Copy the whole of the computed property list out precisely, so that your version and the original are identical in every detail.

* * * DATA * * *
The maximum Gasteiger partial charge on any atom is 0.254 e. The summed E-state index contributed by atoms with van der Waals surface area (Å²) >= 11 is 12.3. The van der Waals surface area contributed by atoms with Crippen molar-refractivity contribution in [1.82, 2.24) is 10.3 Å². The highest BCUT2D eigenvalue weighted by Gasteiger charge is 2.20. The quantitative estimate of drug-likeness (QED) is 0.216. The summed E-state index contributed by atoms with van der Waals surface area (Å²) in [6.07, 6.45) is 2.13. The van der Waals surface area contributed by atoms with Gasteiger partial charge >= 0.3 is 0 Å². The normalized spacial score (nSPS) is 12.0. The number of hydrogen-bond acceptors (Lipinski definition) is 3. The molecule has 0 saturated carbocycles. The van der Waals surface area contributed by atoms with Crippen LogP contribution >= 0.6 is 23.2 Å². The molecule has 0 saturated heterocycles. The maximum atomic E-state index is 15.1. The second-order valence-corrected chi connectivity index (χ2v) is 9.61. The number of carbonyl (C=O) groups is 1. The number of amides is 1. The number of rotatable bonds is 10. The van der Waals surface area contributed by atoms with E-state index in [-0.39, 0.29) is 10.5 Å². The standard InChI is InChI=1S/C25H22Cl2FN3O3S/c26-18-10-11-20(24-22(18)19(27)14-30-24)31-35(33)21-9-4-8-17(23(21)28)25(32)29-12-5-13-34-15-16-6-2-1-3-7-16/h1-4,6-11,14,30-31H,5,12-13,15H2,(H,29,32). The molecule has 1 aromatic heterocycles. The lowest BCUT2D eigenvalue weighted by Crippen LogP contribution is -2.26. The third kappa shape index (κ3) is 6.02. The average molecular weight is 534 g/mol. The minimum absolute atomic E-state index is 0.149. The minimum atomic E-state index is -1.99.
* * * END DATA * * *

The maximum Gasteiger partial charge on any atom is 0.254 e. The summed E-state index contributed by atoms with van der Waals surface area (Å²) >= 11 is 12.3. The van der Waals surface area contributed by atoms with Crippen molar-refractivity contribution in [1.82, 2.24) is 10.3 Å². The highest BCUT2D eigenvalue weighted by Gasteiger charge is 2.20. The quantitative estimate of drug-likeness (QED) is 0.216. The summed E-state index contributed by atoms with van der Waals surface area (Å²) in [6.07, 6.45) is 2.13. The van der Waals surface area contributed by atoms with Gasteiger partial charge >= 0.3 is 0 Å². The normalized spacial score (nSPS) is 12.0. The number of hydrogen-bond acceptors (Lipinski definition) is 3. The molecule has 0 saturated carbocycles. The van der Waals surface area contributed by atoms with Crippen LogP contribution >= 0.6 is 23.2 Å². The molecule has 0 saturated heterocycles. The maximum atomic E-state index is 15.1. The second-order valence-corrected chi connectivity index (χ2v) is 9.61. The number of carbonyl (C=O) groups is 1. The number of amides is 1. The number of rotatable bonds is 10. The van der Waals surface area contributed by atoms with E-state index in [-0.39, 0.29) is 10.5 Å². The standard InChI is InChI=1S/C25H22Cl2FN3O3S/c26-18-10-11-20(24-22(18)19(27)14-30-24)31-35(33)21-9-4-8-17(23(21)28)25(32)29-12-5-13-34-15-16-6-2-1-3-7-16/h1-4,6-11,14,30-31H,5,12-13,15H2,(H,29,32). The molecule has 1 aromatic heterocycles. The lowest BCUT2D eigenvalue weighted by Crippen LogP contribution is -2.26. The third kappa shape index (κ3) is 6.02. The average molecular weight is 534 g/mol. The minimum absolute atomic E-state index is 0.149. The minimum atomic E-state index is -1.99.